Baltimore, Maryland 2021-10-21 08:05:24 –
Researchers have discovered a unique group of Jaguars deep in the wetlands of Brazil, who, unlike members of other species, survive primarily in the fishing industry and lead a very social life.
Jaguars are usually lonely, with the exception of mothers with Cubs, who mainly feed on deer and other mammals.
Nonetheless, a team of researchers and international scientists at Oregon State University appear to have found opposition in a group of Jaguars (Panthera onca) in the wetlands of northern Panthera, Brazil, northwest of São Paulo. Pantanal, which stretches across Paraguay and Bolivia, is the largest tropical wetland in the world.
Jaguar is a large cat breed and is the only living member of the genus Panthera native to the Americas. In 2016, the International Union for Conservation of Nature classified big cats as “near-threatened species”.
According to research, it was published in the journal EcologyThe observed jaguars behaved in opposition, with a diet consisting primarily of fish and reptiles, skillfully caught in flooded wetlands.
Motion sensor cameras have shown that big cats spend most of their time socializing. Often, they swim together or relax on the riverbank with members of the group.
Charlotte EricssonA PhD student at Oregon State University and the lead author of the paper, the findings establish that jaguars are lonely mammals and their social interactions are limited to courtship and territorial disputes. He said it was inconsistent with his belief.
The wetlands where Jaguars live are isolated and there are no roads or settlements in the area, so researchers did almost everything from the boat.
“Everything is boat-based. Obviously you can’t drive. And we can’t really walk because of the water and … a lot of jaguars,” Ericsson said.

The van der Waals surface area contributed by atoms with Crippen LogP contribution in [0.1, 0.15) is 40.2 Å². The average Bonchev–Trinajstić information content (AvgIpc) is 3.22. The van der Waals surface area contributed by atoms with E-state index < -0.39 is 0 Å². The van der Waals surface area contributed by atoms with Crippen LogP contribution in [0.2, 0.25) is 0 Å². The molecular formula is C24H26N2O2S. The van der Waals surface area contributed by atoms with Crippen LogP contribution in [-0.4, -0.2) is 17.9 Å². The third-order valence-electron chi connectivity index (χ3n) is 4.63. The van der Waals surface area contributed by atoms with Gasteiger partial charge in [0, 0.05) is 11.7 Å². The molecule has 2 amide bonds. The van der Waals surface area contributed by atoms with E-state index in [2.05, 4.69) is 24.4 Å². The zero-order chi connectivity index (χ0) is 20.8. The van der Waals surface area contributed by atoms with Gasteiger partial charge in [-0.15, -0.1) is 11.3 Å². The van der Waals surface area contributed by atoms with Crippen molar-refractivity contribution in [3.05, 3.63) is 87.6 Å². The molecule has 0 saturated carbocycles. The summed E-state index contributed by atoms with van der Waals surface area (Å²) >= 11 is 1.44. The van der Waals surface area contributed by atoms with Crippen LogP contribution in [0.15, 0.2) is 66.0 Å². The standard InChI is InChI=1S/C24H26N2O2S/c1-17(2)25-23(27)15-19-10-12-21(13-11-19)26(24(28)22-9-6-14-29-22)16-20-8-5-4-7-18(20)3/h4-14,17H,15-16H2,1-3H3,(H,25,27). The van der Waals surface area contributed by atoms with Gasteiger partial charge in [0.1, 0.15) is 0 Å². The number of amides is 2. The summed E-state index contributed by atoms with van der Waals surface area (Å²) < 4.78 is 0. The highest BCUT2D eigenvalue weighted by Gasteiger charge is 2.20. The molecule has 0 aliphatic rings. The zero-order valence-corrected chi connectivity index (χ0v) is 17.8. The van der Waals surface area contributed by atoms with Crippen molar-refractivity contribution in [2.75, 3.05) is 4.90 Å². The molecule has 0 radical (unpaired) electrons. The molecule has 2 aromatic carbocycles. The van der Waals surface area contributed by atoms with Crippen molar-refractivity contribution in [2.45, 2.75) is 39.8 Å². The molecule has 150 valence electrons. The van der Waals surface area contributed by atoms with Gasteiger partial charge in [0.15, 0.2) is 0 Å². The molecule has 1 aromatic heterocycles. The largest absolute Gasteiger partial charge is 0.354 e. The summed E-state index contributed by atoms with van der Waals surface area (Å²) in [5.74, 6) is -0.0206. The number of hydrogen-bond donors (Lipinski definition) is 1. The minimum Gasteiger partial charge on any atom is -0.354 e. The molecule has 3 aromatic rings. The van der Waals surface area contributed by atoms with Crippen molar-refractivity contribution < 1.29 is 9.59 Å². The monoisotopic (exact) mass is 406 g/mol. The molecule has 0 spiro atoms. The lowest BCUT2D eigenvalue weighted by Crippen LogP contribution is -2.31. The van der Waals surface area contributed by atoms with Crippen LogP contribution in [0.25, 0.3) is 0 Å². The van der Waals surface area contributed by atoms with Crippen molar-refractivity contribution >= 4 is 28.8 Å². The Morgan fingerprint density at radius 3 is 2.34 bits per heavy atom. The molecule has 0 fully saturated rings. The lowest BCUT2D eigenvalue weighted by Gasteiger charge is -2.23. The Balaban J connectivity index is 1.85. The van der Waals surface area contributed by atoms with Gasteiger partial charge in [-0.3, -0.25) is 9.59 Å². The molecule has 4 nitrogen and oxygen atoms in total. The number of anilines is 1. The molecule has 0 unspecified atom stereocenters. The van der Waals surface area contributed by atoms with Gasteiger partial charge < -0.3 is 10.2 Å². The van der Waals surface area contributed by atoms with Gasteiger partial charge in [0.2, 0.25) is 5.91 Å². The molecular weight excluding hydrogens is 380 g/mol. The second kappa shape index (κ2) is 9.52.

Researchers had to be covered from head to toe to avoid being bitten by blood-sucking insects in flooded areas.
Tar LeviAn associate professor at Oregon State University said the area is home to an unusually high density of jaguars. Levi started the project in 2014 in collaboration with Brazilian researchers.
The study found that the jaguar diet consisted of 55% reptiles, 46% fish, and only 11% mammals.
“This finding shows that jaguars in the region have by far the highest aquatic diet and lowest mammalian consumption of any previously studied jaguar,” the researchers said. rice field.
“Even tigers in the Sundalvans mangrove forest in India, which may be the most comparable large family of cats in habitats similar to Jaguars in the Brazilian region, mainly consume terrestrial mammals.” They said.
Scientists believe that the density of jaguars in the region is very high due to the abundance and distribution of aquatic prey.
This abundance may have encouraged Jaguar to become more sociable and playful, as competition for food is less of a concern.
“If you have a lot of food around you, you don’t have to contend for it,” Ericsson said.
Researchers have recorded 80 independent social interactions between adult jaguars. One of the most striking moments was when two male Jaguars were playing together in front of the camera for more than 30 minutes.
“Usually, apex predators travel so large areas that cameras rarely show apex predators. Jaguars were the most frequently seen mammals on cameras, which is really unusual. “Ericsson said.
Edited by Siân Speakman and Kristen Butler
VIDEO: Sea-Type Jaguars: Isolated Big Cats Have Taken To Eating Fish Source link VIDEO: Sea-Type Jaguars: Isolated Big Cats Have Taken To Eating Fish